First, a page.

and put it in the hose leading from the catchment system.

Omatako 07-29-2008 04:11 AM

Quote:

Originally Posted by sailingdog (Post 346762)
BTW leaves and large bugs are rather rare on the open water.

So are chemical contaminants :) . Geez what kind of rain do you guys get?:p

I have successfully used my bimini with a hose connector into a gauze strainer and no filters and while at sea the water gathered this way has been delicious.

I would probably agree with the serious filtration if you're in a harbour or near an industrial area but at sea . . . . not necessary. Just a quick wash of the catchment device (my bimini) to get rid of any bird droppings (the only contaminants at sea and even then rare), dump the first few gallons and away you go.

Andre

SkywalkerII 07-29-2008 07:20 AM

Check out atomvoyages.com. James Baldwin and Mei have circumnavigated on a Pearson Triton. He writes for mags, does refits, etc. On his site, he describes a rain collection system.

I've spoken and emailed with James. He built a single burner kero stove for my boat. He's a very nice and helpful guy.

Skywalker

sailingdog 07-29-2008 07:27 AM

Andre-

I'd rather design the system to deal with all conditions, and be able to use it whenever necessary, than for just open sea conditions, and have to worry about it contaminating or screwing up the water supply. :)

Quote:

Originally Posted by Omatako (Post 347168)
So are chemical contaminants :) . Geez what kind of rain do you guys get?:p

I have successfully used my bimini with a hose connector into a gauze strainer and no filters and while at sea the water gathered this way has been delicious.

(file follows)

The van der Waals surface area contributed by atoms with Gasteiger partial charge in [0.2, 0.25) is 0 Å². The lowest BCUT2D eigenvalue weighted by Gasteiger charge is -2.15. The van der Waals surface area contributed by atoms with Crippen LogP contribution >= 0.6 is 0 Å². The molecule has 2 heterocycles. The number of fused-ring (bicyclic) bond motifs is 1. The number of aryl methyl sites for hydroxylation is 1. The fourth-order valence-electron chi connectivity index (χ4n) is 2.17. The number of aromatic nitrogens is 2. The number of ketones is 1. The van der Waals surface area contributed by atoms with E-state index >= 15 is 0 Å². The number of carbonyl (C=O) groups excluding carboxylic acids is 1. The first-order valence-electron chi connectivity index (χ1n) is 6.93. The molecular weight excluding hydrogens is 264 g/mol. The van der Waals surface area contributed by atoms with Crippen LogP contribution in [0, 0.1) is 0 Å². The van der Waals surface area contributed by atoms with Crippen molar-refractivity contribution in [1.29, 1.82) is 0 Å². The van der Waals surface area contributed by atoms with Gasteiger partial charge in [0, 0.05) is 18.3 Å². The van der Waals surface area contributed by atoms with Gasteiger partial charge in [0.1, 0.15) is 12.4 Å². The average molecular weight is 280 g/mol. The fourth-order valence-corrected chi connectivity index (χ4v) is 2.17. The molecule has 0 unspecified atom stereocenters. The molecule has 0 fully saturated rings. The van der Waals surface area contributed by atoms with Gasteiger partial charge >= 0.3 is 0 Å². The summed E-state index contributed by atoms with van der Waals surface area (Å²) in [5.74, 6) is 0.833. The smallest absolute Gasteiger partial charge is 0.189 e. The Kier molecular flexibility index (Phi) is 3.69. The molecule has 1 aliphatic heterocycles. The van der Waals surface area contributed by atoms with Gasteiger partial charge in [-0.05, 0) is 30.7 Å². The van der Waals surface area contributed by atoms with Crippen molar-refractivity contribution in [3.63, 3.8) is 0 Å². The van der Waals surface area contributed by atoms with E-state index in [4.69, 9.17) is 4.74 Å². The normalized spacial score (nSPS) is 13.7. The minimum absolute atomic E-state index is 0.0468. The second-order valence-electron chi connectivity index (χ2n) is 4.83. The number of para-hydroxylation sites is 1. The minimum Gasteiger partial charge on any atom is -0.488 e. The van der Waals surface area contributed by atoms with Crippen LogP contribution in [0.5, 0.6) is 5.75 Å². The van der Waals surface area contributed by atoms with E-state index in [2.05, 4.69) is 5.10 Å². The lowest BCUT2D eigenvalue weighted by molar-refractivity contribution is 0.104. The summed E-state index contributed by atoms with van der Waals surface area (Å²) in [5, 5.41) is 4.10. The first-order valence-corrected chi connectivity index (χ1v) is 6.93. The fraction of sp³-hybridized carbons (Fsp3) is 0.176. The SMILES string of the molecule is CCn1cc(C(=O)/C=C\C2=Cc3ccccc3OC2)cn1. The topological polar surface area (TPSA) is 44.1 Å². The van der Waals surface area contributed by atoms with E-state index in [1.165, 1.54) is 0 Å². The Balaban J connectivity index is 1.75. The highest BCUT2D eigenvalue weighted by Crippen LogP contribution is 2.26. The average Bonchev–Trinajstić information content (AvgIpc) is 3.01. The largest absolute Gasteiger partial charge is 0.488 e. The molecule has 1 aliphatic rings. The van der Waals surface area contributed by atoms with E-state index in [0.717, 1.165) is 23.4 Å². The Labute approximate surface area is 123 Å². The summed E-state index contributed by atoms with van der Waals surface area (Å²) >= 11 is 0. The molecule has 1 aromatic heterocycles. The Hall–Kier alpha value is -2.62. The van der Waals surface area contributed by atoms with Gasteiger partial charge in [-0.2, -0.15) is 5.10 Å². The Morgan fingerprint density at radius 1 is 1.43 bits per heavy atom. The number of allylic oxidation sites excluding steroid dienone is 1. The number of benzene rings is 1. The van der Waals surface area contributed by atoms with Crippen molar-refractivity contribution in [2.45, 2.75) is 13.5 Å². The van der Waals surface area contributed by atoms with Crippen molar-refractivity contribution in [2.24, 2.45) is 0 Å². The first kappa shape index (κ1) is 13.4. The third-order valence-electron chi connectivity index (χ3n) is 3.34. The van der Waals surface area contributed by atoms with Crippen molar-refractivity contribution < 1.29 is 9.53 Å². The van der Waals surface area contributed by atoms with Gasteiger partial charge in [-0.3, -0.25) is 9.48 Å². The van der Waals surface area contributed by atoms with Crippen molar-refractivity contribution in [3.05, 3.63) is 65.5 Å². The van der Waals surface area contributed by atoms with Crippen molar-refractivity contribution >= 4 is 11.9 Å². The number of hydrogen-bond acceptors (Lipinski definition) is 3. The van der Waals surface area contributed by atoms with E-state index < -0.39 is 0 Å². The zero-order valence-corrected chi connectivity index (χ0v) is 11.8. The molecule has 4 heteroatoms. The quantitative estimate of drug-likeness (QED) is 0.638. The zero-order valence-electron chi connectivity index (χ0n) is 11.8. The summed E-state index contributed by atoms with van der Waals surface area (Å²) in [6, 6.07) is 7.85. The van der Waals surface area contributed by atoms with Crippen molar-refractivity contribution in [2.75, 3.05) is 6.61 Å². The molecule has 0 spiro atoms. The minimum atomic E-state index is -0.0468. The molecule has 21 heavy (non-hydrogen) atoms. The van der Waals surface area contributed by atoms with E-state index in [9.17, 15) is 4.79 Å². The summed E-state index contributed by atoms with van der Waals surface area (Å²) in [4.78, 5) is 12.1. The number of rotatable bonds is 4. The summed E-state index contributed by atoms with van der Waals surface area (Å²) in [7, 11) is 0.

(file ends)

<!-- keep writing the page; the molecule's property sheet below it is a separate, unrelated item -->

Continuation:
I would probably agree with the serious filtration if you're in a harbour or near an industrial area but at sea . . . . not necessary. Just a quick wash of the catchment device (my bimini) to get rid of any bird droppings (the only contaminants at sea and even then rare), dump the first few gallons and away you go.

Andre


marinegirl405 07-29-2008 08:04 AM

Wow, thank you all so much for the hints and tips.. I've already added to my original thoughts for a design based on this feedback. Atom has a great web site with lots of information - his particular design won't work on my boat - I'll have to go with a awning/cloth catcher.

SailingDog - I get the filter idea (you are too funny), I also expect to have to add chlorine to keep water from going cloudy.

Cruisingdad 07-29-2008 11:32 AM

Sew a gutter into your bimini. Put a down spout made out of cloth. Our friends on their Panda did that and said it was very effective. As mentioned earlier, you will want to dump the first few gallons for dirt, salt, and bird poop. We actually always got more dirt than bird poop anyways. I would also consider having at least a handheld water maker for drinking water. I think our friends used their water catcher for showering, etc. I do not think they drank it. If you put bleach in there you probably could, I guess.

Keep us posted on your progress and travels. Your tales and experiences can help a lot of people out here. Are you going alone or with kids? Where do you plan to cruise? Where have you cruised? What type of boat? What has worked and what has not?

We would all love to hear from you and your husband. Stick around!!

- CD

MoonSailer 08-01-2008 10:44 PM

RAIN WATER would seem to be naturally clean and pure most places. Water gets dirty when it hits the ground etc. Air generally contains very few bacteria etc. Bird poop etc is the most likely source of contamination. If you have a dedicated rain catcher that is stored clean until needed I doubt that any treatment is required..most places. Clean water does not support the growth of bacteria or algea. Microbes require nutrients such as phosphorus and nitrogen. rain usually does not contain many nutrients. I mean really rain is close to being distilled water!!!!!!